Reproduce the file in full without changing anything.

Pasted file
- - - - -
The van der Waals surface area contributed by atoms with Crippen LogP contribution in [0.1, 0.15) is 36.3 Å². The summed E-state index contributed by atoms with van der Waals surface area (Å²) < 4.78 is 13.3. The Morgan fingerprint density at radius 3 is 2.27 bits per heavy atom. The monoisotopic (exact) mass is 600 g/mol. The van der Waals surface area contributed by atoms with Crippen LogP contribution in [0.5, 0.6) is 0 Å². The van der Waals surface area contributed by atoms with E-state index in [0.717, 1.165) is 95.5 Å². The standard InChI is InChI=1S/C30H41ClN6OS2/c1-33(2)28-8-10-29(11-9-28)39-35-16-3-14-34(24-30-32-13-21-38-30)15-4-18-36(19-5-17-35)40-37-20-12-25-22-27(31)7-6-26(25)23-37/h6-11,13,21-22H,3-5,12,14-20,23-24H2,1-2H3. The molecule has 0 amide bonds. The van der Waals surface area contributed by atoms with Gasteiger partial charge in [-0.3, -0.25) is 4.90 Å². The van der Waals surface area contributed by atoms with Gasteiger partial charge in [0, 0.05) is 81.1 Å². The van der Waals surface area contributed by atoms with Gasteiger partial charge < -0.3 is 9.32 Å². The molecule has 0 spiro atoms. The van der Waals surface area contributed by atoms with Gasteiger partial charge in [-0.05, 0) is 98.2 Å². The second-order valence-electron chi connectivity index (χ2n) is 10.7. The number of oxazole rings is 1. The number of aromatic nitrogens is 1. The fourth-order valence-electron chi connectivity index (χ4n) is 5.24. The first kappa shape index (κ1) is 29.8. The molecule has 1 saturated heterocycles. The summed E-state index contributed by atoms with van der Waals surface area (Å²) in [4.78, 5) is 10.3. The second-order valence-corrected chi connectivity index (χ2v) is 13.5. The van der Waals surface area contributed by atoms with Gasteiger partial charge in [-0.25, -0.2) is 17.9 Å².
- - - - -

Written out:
The van der Waals surface area contributed by atoms with Crippen LogP contribution in [0.1, 0.15) is 36.3 Å². The summed E-state index contributed by atoms with van der Waals surface area (Å²) < 4.78 is 13.3. The Morgan fingerprint density at radius 3 is 2.27 bits per heavy atom. The monoisotopic (exact) mass is 600 g/mol. The van der Waals surface area contributed by atoms with Crippen LogP contribution in [0.5, 0.6) is 0 Å². The van der Waals surface area contributed by atoms with E-state index in [0.717, 1.165) is 95.5 Å². The standard InChI is InChI=1S/C30H41ClN6OS2/c1-33(2)28-8-10-29(11-9-28)39-35-16-3-14-34(24-30-32-13-21-38-30)15-4-18-36(19-5-17-35)40-37-20-12-25-22-27(31)7-6-26(25)23-37/h6-11,13,21-22H,3-5,12,14-20,23-24H2,1-2H3. The molecule has 0 amide bonds. The van der Waals surface area contributed by atoms with Gasteiger partial charge in [-0.3, -0.25) is 4.90 Å². The van der Waals surface area contributed by atoms with Gasteiger partial charge in [0, 0.05) is 81.1 Å². The van der Waals surface area contributed by atoms with Gasteiger partial charge < -0.3 is 9.32 Å². The molecule has 0 spiro atoms. The van der Waals surface area contributed by atoms with Gasteiger partial charge in [-0.05, 0) is 98.2 Å². The second-order valence-electron chi connectivity index (χ2n) is 10.7. The number of oxazole rings is 1. The number of aromatic nitrogens is 1. The fourth-order valence-electron chi connectivity index (χ4n) is 5.24. The first kappa shape index (κ1) is 29.8. The molecule has 1 saturated heterocycles. The summed E-state index contributed by atoms with van der Waals surface area (Å²) in [4.78, 5) is 10.3. The second-order valence-corrected chi connectivity index (χ2v) is 13.5. The van der Waals surface area contributed by atoms with Gasteiger partial charge in [-0.25, -0.2) is 17.9 Å².